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Greatest Generation Grows Up
     

Greatest Generation Grows Up

by Kriste Lindenmeyer
 

What was it like growing up in the Great Depression, and how did America's youngest citizens contribute to the history of that fateful decade? In The Greatest Generation Grows Up, Kriste Lindenmeyer shows that the experiences of depression-era children help us understand the course of the 1930s as well as the history of American childhood. For the first time, she

Overview

What was it like growing up in the Great Depression, and how did America's youngest citizens contribute to the history of that fateful decade? In The Greatest Generation Grows Up, Kriste Lindenmeyer shows that the experiences of depression-era children help us understand the course of the 1930s as well as the history of American childhood. For the first time, she notes, federal policy extended childhood dependence through the teen years while cultural changes reinforced this ideal of modern childhood. Grade-based grammar schools and high schools expanded rapidly, strengthening age-based distinctions among children and segregating them further from the world of adults. Radio broadcasters, filmmakers, and manufacturers began to market their products directly to children and teens, powerfully linking consumerism and modern childhood. In all, the thirties experience worked to confer greater identity on American children, and Ms. Lindenmeyer's story provides essential background for understanding the legacy of those men and women whom Tom Brokaw has called "America's greatest generation." While many children suffered terribly during these years—and are remembered vividly in the Farm Security Administration's stunning photographs of the era—Ms. Lindenmeyer argues that an exclusive focus on those who were ill-housed, ill-fed, and ill-clothed neglects the contributions and widely varied experiences of American youngsters. The decade's important changes touched the lives of all children and teenagers. By 1940, the image of an idyllic modern childhood had been strengthened in law and confirmed in culture by the depression years. With 21 black-and-white illustrations.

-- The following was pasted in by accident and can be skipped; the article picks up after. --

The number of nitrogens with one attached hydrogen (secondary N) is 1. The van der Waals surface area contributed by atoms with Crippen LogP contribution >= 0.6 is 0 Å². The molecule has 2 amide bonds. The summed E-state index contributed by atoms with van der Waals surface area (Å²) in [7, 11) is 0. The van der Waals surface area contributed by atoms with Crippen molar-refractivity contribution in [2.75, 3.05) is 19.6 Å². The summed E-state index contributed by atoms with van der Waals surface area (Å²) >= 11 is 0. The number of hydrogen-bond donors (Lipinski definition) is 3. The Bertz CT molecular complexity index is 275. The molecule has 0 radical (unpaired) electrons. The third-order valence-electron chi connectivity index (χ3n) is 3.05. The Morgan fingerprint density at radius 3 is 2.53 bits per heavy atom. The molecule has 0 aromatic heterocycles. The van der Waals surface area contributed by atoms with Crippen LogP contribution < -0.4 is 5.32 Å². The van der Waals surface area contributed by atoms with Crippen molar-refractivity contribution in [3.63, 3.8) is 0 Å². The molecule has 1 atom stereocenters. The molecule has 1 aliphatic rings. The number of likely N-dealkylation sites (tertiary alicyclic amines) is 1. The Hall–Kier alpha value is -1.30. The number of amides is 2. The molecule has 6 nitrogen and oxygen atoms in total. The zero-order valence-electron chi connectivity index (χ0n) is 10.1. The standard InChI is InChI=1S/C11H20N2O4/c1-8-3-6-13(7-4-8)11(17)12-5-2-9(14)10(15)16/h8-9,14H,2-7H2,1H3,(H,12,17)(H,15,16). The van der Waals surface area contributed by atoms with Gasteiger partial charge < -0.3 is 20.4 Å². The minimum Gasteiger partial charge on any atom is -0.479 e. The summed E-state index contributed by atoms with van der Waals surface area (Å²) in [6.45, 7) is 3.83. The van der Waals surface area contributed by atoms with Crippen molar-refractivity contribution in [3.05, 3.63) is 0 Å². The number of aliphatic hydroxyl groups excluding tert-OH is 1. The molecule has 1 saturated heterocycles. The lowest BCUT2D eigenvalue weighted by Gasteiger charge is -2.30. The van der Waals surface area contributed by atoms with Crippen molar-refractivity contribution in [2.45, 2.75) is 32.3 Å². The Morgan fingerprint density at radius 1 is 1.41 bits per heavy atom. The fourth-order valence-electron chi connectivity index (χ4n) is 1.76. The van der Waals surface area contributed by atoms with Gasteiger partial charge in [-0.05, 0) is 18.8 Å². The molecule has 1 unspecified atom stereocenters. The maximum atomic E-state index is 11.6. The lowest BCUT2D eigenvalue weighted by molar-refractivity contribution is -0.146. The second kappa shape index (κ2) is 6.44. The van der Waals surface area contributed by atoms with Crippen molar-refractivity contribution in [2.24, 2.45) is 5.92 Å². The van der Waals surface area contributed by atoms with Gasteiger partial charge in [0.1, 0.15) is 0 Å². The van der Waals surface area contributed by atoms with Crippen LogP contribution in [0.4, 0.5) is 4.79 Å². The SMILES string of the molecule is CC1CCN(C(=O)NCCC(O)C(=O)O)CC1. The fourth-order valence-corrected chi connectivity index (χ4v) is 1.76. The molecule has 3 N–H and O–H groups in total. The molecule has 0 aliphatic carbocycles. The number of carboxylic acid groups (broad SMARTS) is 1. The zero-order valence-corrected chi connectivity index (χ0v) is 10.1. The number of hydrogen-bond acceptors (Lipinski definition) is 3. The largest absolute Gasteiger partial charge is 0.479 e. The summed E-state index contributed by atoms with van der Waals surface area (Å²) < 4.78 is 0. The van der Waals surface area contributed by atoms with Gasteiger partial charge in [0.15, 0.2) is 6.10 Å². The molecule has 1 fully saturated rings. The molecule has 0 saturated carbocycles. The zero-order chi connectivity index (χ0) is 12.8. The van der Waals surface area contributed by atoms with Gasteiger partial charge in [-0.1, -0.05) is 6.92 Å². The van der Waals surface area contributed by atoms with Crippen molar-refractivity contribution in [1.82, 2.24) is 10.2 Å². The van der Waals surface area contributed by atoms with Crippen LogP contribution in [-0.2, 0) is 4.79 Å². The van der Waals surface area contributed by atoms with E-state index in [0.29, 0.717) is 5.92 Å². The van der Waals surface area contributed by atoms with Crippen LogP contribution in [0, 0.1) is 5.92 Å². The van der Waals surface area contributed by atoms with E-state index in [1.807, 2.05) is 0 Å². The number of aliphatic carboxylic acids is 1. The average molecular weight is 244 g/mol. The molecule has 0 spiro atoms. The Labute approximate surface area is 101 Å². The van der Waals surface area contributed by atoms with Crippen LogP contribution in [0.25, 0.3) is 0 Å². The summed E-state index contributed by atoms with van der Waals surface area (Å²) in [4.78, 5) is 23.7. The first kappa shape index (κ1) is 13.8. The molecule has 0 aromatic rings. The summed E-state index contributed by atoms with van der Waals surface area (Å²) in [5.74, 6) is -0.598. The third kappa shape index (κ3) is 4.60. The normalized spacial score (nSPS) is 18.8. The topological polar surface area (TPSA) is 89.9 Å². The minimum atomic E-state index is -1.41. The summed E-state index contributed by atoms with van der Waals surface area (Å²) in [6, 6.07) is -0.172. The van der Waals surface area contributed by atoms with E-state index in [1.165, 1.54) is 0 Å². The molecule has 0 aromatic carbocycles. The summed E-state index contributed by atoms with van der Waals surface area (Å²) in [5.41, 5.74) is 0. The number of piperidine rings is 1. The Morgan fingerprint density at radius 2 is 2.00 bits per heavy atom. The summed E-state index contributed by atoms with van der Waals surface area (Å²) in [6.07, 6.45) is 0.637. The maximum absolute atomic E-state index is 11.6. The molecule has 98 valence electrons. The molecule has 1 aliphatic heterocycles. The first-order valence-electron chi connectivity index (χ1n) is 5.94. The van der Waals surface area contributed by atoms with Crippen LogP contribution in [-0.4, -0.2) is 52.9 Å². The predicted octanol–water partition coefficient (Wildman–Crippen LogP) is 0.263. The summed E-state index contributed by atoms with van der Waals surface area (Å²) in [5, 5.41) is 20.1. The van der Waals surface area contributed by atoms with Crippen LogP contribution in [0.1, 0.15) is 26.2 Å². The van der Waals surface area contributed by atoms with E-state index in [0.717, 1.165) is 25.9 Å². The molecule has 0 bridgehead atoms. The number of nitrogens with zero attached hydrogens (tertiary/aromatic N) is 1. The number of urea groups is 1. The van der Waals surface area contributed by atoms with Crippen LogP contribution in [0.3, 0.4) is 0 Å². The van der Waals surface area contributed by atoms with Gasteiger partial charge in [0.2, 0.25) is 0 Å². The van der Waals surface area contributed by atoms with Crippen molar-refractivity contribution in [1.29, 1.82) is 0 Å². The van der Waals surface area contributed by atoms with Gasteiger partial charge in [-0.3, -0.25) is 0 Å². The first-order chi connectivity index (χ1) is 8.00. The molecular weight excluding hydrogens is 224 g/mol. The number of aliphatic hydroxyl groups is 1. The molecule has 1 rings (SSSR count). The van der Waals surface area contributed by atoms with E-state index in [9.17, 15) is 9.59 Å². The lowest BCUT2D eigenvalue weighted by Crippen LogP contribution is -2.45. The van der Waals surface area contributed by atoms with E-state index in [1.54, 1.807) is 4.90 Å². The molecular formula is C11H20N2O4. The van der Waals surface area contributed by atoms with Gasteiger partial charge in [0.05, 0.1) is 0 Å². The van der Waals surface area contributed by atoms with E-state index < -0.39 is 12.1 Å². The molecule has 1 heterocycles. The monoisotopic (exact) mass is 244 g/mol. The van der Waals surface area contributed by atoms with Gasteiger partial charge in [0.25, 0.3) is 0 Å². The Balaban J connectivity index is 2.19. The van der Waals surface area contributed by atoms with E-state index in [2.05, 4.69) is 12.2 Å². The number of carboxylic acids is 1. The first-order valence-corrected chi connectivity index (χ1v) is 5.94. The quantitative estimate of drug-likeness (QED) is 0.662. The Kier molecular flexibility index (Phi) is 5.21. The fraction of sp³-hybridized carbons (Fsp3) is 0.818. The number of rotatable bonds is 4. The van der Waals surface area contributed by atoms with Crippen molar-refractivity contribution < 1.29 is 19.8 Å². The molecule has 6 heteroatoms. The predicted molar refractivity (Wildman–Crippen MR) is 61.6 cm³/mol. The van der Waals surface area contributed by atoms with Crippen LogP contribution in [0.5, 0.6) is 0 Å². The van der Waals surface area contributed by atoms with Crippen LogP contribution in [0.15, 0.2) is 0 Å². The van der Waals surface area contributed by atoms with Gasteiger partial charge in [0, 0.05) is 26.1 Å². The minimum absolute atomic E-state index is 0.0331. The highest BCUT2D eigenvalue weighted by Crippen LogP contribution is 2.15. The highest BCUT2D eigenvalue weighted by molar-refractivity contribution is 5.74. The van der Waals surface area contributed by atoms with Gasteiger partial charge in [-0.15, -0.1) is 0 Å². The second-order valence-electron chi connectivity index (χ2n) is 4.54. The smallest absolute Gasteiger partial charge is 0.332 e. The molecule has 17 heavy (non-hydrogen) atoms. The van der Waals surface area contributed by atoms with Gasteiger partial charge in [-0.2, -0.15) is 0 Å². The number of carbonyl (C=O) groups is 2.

Editorial Reviews

Delaware News Journal
A heartening account of a tragic time.
— Tom Starnes
Choice
Clear and concise.
Oklahoman
Vividly told. . . . An eye opener.
— Dennie Hall
Journal Of American History
A remarkably compelling and enlightening account. . . . The children's experience's were distinguished from each other . . . as Lindenmeyer beautifully demonstrates.
— Julia Grant
H-Net Reviews
[This book] covers a broad range of experiences. . . . It features highly accessible writing [and] vivid illustrations.
— David Macleod
Annals Of Iowa
Lindenmeyer has written a highly readable, entertaining, and very useful volume.
— Pamela Riney-Kehrberg, Iowa State University
Journal Of Southern History
Kriste Lindenmeyer's lucid prose and lively narrative chronicles the history of childhood and children during the Great Depression in this handsomely printed volume with crisp photographic images and an original argument.
Journal Of Social History
Tightly focused. . . . Lindenmeyer's resourcefulness in this respect makes this book compelling and persuasive.
— Stephen Lassonde
Booklist
Thought-provoking.
— George Cohen
Midwest Book Review
Anyone studying children’s rights or the concept of American childhood will want to make [Lindenmeyer's book] a part of their reading.
CHOICE
Clear and concise.
Journal of American History
A remarkably compelling and enlightening account. . . . The children's experience's were distinguished from each other . . . as Lindenmeyer beautifully demonstrates.
— Julia Grant
H-Net: Humanities and Social Science Reviews Online
[This book] covers a broad range of experiences. . . . It features highly accessible writing [and] vivid illustrations.
— David Macleod
H-Net